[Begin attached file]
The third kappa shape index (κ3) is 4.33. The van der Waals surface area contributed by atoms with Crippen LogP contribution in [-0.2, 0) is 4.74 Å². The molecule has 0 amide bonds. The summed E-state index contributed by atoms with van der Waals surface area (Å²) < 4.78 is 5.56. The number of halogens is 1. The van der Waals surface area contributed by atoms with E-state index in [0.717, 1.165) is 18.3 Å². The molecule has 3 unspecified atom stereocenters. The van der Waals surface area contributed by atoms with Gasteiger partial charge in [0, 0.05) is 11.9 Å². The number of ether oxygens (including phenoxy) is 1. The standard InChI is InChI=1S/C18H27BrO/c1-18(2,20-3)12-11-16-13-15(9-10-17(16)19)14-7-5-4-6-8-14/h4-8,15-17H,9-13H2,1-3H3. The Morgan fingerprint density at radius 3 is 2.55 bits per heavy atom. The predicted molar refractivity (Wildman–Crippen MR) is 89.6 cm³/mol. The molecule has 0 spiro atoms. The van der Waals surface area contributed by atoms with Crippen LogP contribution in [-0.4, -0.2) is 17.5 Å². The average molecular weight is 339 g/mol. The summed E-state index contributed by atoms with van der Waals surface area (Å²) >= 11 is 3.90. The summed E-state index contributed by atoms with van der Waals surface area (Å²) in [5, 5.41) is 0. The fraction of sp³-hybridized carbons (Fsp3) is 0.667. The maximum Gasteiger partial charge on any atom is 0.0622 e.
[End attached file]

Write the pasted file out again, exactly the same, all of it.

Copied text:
The third kappa shape index (κ3) is 4.33. The van der Waals surface area contributed by atoms with Crippen LogP contribution in [-0.2, 0) is 4.74 Å². The molecule has 0 amide bonds. The summed E-state index contributed by atoms with van der Waals surface area (Å²) < 4.78 is 5.56. The number of halogens is 1. The van der Waals surface area contributed by atoms with E-state index in [0.717, 1.165) is 18.3 Å². The molecule has 3 unspecified atom stereocenters. The van der Waals surface area contributed by atoms with Gasteiger partial charge in [0, 0.05) is 11.9 Å². The number of ether oxygens (including phenoxy) is 1. The standard InChI is InChI=1S/C18H27BrO/c1-18(2,20-3)12-11-16-13-15(9-10-17(16)19)14-7-5-4-6-8-14/h4-8,15-17H,9-13H2,1-3H3. The Morgan fingerprint density at radius 3 is 2.55 bits per heavy atom. The predicted molar refractivity (Wildman–Crippen MR) is 89.6 cm³/mol. The molecule has 0 spiro atoms. The van der Waals surface area contributed by atoms with Crippen LogP contribution in [-0.4, -0.2) is 17.5 Å². The average molecular weight is 339 g/mol. The summed E-state index contributed by atoms with van der Waals surface area (Å²) >= 11 is 3.90. The summed E-state index contributed by atoms with van der Waals surface area (Å²) in [5, 5.41) is 0. The fraction of sp³-hybridized carbons (Fsp3) is 0.667. The maximum Gasteiger partial charge on any atom is 0.0622 e.